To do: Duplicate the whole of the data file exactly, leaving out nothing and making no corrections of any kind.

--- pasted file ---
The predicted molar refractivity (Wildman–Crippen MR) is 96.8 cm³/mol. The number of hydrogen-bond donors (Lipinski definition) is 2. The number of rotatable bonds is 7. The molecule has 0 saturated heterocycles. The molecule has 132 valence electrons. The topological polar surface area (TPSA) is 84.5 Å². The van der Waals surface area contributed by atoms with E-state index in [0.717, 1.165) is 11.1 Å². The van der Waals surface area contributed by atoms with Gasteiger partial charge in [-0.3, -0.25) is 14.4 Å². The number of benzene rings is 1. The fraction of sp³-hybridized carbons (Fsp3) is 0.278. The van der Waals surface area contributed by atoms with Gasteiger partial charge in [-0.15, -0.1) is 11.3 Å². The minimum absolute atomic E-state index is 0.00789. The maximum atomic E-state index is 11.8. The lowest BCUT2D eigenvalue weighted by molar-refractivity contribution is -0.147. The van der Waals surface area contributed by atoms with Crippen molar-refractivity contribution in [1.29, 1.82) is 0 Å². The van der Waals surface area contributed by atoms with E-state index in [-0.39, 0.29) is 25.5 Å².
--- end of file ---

The predicted molar refractivity (Wildman–Crippen MR) is 96.8 cm³/mol. The number of hydrogen-bond donors (Lipinski definition) is 2. The number of rotatable bonds is 7. The molecule has 0 saturated heterocycles. The molecule has 132 valence electrons. The topological polar surface area (TPSA) is 84.5 Å². The van der Waals surface area contributed by atoms with E-state index in [0.717, 1.165) is 11.1 Å². The van der Waals surface area contributed by atoms with Gasteiger partial charge in [-0.3, -0.25) is 14.4 Å². The number of benzene rings is 1. The fraction of sp³-hybridized carbons (Fsp3) is 0.278. The van der Waals surface area contributed by atoms with Gasteiger partial charge in [-0.15, -0.1) is 11.3 Å². The minimum absolute atomic E-state index is 0.00789. The maximum atomic E-state index is 11.8. The lowest BCUT2D eigenvalue weighted by molar-refractivity contribution is -0.147. The van der Waals surface area contributed by atoms with Crippen molar-refractivity contribution in [1.29, 1.82) is 0 Å². The van der Waals surface area contributed by atoms with E-state index in [-0.39, 0.29) is 25.5 Å².